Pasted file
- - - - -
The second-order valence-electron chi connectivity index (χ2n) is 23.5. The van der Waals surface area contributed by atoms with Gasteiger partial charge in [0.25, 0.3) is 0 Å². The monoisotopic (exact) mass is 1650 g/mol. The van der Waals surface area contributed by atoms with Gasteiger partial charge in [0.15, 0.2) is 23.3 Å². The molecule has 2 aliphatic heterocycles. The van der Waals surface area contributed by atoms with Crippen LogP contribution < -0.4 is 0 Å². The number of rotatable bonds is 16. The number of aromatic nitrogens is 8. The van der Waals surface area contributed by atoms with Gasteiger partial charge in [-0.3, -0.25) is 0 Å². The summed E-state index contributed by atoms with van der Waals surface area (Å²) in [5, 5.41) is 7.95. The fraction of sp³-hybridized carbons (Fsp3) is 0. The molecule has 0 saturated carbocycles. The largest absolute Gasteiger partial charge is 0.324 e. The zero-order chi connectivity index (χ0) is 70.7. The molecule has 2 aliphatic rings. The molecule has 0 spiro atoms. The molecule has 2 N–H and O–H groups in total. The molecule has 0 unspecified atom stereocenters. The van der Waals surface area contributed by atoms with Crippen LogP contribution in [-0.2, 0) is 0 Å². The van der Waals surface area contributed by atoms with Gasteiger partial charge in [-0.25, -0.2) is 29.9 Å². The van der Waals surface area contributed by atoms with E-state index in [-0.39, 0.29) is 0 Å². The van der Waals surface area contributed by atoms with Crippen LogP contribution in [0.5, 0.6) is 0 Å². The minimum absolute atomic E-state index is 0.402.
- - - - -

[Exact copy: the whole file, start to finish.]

The second-order valence-electron chi connectivity index (χ2n) is 23.5. The van der Waals surface area contributed by atoms with Gasteiger partial charge in [0.25, 0.3) is 0 Å². The monoisotopic (exact) mass is 1650 g/mol. The van der Waals surface area contributed by atoms with Gasteiger partial charge in [0.15, 0.2) is 23.3 Å². The molecule has 2 aliphatic heterocycles. The van der Waals surface area contributed by atoms with Crippen LogP contribution < -0.4 is 0 Å². The number of rotatable bonds is 16. The number of aromatic nitrogens is 8. The van der Waals surface area contributed by atoms with Gasteiger partial charge in [-0.3, -0.25) is 0 Å². The summed E-state index contributed by atoms with van der Waals surface area (Å²) in [5, 5.41) is 7.95. The fraction of sp³-hybridized carbons (Fsp3) is 0. The molecule has 0 saturated carbocycles. The largest absolute Gasteiger partial charge is 0.324 e. The zero-order chi connectivity index (χ0) is 70.7. The molecule has 2 aliphatic rings. The molecule has 0 spiro atoms. The molecule has 2 N–H and O–H groups in total. The molecule has 0 unspecified atom stereocenters. The van der Waals surface area contributed by atoms with Crippen LogP contribution in [-0.2, 0) is 0 Å². The van der Waals surface area contributed by atoms with Gasteiger partial charge in [-0.25, -0.2) is 29.9 Å². The van der Waals surface area contributed by atoms with E-state index in [-0.39, 0.29) is 0 Å². The van der Waals surface area contributed by atoms with Crippen LogP contribution in [0.5, 0.6) is 0 Å². The minimum absolute atomic E-state index is 0.402.